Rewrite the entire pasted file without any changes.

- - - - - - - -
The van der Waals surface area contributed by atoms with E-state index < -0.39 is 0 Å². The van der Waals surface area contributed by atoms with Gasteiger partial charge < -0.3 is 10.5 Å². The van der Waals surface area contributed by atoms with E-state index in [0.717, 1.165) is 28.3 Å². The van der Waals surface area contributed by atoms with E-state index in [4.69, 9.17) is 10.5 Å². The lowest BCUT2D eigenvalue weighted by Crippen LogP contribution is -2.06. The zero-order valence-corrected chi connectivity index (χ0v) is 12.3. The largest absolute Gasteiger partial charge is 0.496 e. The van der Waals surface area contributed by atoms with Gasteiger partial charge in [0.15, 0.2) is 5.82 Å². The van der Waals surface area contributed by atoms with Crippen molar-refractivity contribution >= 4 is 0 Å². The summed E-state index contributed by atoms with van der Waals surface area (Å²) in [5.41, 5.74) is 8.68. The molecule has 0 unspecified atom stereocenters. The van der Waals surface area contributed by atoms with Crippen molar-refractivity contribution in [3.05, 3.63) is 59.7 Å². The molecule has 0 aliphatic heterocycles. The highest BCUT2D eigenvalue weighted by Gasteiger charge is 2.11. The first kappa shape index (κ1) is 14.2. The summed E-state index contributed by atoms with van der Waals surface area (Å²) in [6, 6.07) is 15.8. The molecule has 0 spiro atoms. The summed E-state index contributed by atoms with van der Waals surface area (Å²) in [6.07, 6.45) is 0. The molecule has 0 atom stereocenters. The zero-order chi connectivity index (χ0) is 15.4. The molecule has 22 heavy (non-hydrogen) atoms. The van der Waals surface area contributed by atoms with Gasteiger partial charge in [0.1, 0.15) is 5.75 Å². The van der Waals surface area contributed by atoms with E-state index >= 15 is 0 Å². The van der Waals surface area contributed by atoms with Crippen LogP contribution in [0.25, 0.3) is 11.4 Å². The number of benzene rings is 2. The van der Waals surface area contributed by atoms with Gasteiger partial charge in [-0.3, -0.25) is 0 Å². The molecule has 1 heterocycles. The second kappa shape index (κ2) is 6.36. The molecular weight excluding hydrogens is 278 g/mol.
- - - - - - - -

The van der Waals surface area contributed by atoms with E-state index < -0.39 is 0 Å². The van der Waals surface area contributed by atoms with Gasteiger partial charge < -0.3 is 10.5 Å². The van der Waals surface area contributed by atoms with E-state index in [0.717, 1.165) is 28.3 Å². The van der Waals surface area contributed by atoms with E-state index in [4.69, 9.17) is 10.5 Å². The lowest BCUT2D eigenvalue weighted by Crippen LogP contribution is -2.06. The zero-order valence-corrected chi connectivity index (χ0v) is 12.3. The largest absolute Gasteiger partial charge is 0.496 e. The van der Waals surface area contributed by atoms with Gasteiger partial charge in [0.15, 0.2) is 5.82 Å². The van der Waals surface area contributed by atoms with Crippen molar-refractivity contribution >= 4 is 0 Å². The summed E-state index contributed by atoms with van der Waals surface area (Å²) in [5.41, 5.74) is 8.68. The molecule has 0 unspecified atom stereocenters. The van der Waals surface area contributed by atoms with Crippen molar-refractivity contribution in [3.05, 3.63) is 59.7 Å². The molecule has 0 aliphatic heterocycles. The highest BCUT2D eigenvalue weighted by Gasteiger charge is 2.11. The first kappa shape index (κ1) is 14.2. The summed E-state index contributed by atoms with van der Waals surface area (Å²) in [6, 6.07) is 15.8. The molecule has 0 spiro atoms. The summed E-state index contributed by atoms with van der Waals surface area (Å²) in [6.07, 6.45) is 0. The molecule has 0 atom stereocenters. The zero-order chi connectivity index (χ0) is 15.4. The molecule has 22 heavy (non-hydrogen) atoms. The van der Waals surface area contributed by atoms with Gasteiger partial charge in [0.1, 0.15) is 5.75 Å². The van der Waals surface area contributed by atoms with E-state index >= 15 is 0 Å². The van der Waals surface area contributed by atoms with Crippen LogP contribution in [0.25, 0.3) is 11.4 Å². The number of benzene rings is 2. The van der Waals surface area contributed by atoms with Gasteiger partial charge in [-0.3, -0.25) is 0 Å². The molecule has 1 heterocycles. The second kappa shape index (κ2) is 6.36. The molecular weight excluding hydrogens is 278 g/mol.